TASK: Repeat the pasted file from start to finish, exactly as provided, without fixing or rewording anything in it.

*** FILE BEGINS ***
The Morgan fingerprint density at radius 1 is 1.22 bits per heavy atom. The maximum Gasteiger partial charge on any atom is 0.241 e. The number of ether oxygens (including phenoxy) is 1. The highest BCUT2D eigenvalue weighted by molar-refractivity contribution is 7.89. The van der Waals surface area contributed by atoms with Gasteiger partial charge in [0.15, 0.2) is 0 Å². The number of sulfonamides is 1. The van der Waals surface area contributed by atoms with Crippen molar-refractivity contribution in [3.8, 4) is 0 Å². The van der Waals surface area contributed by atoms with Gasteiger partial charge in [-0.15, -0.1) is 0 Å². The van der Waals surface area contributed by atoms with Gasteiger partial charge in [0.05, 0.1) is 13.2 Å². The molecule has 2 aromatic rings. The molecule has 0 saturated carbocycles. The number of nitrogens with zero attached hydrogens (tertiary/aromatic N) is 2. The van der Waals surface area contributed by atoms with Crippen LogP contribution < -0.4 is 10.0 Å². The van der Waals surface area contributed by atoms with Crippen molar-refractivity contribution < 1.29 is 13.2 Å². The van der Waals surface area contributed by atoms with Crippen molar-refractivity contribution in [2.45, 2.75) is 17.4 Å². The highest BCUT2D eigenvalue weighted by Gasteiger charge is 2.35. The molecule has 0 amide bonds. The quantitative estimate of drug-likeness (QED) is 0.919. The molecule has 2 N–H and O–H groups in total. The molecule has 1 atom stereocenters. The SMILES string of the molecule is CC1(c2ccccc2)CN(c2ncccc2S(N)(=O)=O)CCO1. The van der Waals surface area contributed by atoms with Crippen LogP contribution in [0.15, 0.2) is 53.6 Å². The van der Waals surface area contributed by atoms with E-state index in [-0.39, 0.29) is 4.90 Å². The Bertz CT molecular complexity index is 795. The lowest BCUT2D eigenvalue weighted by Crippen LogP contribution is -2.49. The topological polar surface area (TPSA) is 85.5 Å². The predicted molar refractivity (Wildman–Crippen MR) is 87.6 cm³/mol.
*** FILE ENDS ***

The Morgan fingerprint density at radius 1 is 1.22 bits per heavy atom. The maximum Gasteiger partial charge on any atom is 0.241 e. The number of ether oxygens (including phenoxy) is 1. The highest BCUT2D eigenvalue weighted by molar-refractivity contribution is 7.89. The van der Waals surface area contributed by atoms with Gasteiger partial charge in [0.15, 0.2) is 0 Å². The number of sulfonamides is 1. The van der Waals surface area contributed by atoms with Crippen molar-refractivity contribution in [3.8, 4) is 0 Å². The van der Waals surface area contributed by atoms with Gasteiger partial charge in [-0.15, -0.1) is 0 Å². The van der Waals surface area contributed by atoms with Gasteiger partial charge in [0.05, 0.1) is 13.2 Å². The molecule has 2 aromatic rings. The molecule has 0 saturated carbocycles. The number of nitrogens with zero attached hydrogens (tertiary/aromatic N) is 2. The van der Waals surface area contributed by atoms with Crippen LogP contribution < -0.4 is 10.0 Å². The van der Waals surface area contributed by atoms with Crippen molar-refractivity contribution < 1.29 is 13.2 Å². The van der Waals surface area contributed by atoms with Crippen molar-refractivity contribution in [2.45, 2.75) is 17.4 Å². The highest BCUT2D eigenvalue weighted by Gasteiger charge is 2.35. The molecule has 0 amide bonds. The quantitative estimate of drug-likeness (QED) is 0.919. The molecule has 2 N–H and O–H groups in total. The molecule has 1 atom stereocenters. The SMILES string of the molecule is CC1(c2ccccc2)CN(c2ncccc2S(N)(=O)=O)CCO1. The van der Waals surface area contributed by atoms with Crippen LogP contribution in [0.15, 0.2) is 53.6 Å². The van der Waals surface area contributed by atoms with E-state index in [-0.39, 0.29) is 4.90 Å². The Bertz CT molecular complexity index is 795. The lowest BCUT2D eigenvalue weighted by Crippen LogP contribution is -2.49. The topological polar surface area (TPSA) is 85.5 Å². The predicted molar refractivity (Wildman–Crippen MR) is 87.6 cm³/mol.